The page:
Controlled Choice is the foundation of our District. When first created, Controlled Choice's main goal was to ensure our schools were diverse across the district. Over the years, however, policy decisions and changes undermined that vision. Our schools are no more diverse now then before its implementation. There are changes we can implement to make the policy more "user friendly", to fix some inconsistencies, and to better communicate with families. However, we need to address Controlled Choice in a more thoughtful/meaningful process. We need to fully examine our priorities, to engage the larger community and re-work the policy to achieve our stated goal.
The Achievement Gap can also be called the "Opportunity Gap". Research has shown that children with greater opportunities, which include early childhood education, health care, nutrition, and parental involvement, tend to do better in school. Children who do not have these opportunities tend to have a more difficult time in school. The school department and the city must work more collaboratively regarding early childhood education, after school opportunities, and summer activities and programs to ensure that every child in Cambridge has the chance to receive high quality support.
Children spend approximately 6 hours a day in school and another 8 hours sleeping. This leaves 10 hours each school day for other activities. The Cambridge Public Schools and the City must provide enrichment programs and opportunities for children during that time that support both education and physical fitness. We must harness our city's tremendous financial and personnel resources, so that children have creative, fun, and enriching high-quality opportunities that let them try out new skills and deepen their interests.
In our schools, I have always supported art, music, drama, foreign language and other programs that are important to helping to develop well-rounded, insightful, students. I will continue to support these programs if re-elected.
At the high school, we offer College Prep, Honors and AP classes. These classes lack diversity. Although CRLS does not have formal "tracking", classes throughout the school are segregated. This cannot continue. We must find ways to those support students who might not choose an honors or AP class, either by offering more assistance in the classroom, a tutoring center or other initiatives that will allow more children to take advantage of these more rigorous classes. We must find ways to offer higher-level opportunities to more students and to increase the educational challenge for students at every level.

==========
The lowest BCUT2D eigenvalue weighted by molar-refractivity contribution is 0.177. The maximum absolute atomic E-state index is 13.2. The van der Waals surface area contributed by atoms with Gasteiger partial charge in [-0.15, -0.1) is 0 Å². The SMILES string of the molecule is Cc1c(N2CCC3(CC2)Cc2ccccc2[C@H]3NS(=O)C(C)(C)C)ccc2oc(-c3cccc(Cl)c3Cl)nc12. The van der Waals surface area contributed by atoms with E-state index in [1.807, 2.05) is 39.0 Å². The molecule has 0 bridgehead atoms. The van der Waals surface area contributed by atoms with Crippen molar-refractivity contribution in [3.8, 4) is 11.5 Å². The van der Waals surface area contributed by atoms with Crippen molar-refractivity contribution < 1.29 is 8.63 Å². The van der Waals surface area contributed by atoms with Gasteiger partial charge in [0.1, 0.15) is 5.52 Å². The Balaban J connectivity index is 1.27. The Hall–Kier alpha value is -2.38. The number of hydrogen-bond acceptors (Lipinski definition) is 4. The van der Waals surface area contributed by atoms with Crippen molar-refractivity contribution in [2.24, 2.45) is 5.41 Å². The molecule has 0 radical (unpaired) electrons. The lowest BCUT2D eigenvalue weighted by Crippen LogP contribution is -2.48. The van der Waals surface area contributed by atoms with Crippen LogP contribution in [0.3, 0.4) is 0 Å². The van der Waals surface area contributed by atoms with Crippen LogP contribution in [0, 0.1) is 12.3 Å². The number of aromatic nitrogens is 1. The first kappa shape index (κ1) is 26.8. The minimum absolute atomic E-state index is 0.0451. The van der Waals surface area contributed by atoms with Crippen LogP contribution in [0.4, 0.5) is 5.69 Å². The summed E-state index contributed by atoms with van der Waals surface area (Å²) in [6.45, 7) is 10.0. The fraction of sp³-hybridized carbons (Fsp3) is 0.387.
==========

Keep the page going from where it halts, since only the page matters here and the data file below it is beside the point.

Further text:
Enrollment and the Marketing of Public Schools vs. Charter Schools and Private Schools:
I understand why some parents choose charter or private school for their children. I do not begrudge any parent doing what they feel they must to support their child's future. I look at these choices as a challenge for CPS to improve and to create an environment where more parents feel that their child's needs will be met in the public schools. Our enrollment has been steadily climbing, most notably in the high school. This includes many students who come from private and charter schools. This indicates families are feeling more confident in CRLS. Now, we need to build confidence in our lower grades.
CPS must also examine how we share our story and celebrate our successes. We must do a better job reaching out to the community, particularly to families who have made other choices and listen to why they did not choose CPS, and to families within the District who have concerns about the education that their children are receiving. If we listen to these concerns as constructive criticism, we can better evaluate and improve our district for all families.
Elementary Schools and Curriculum:
With the implementation of the Innovation Agenda in September 2012, our district will have twelve K-5 schools and four 6-8 schools. We must find a balance between allowing our schools to be unique and have their own identity, with the need for children, across the District, to learn the skills they need to be successful for high school and beyond. I support district wide benchmarks that set goals for each student in each grade; but I want teachers and principals to decide how they will reach those goals.
High School Programs and Curriculum:
I think the high school offers great opportunities for students. My concern, as stated above, is that there is not enough diversity at the various levels (CP, Honors, AP).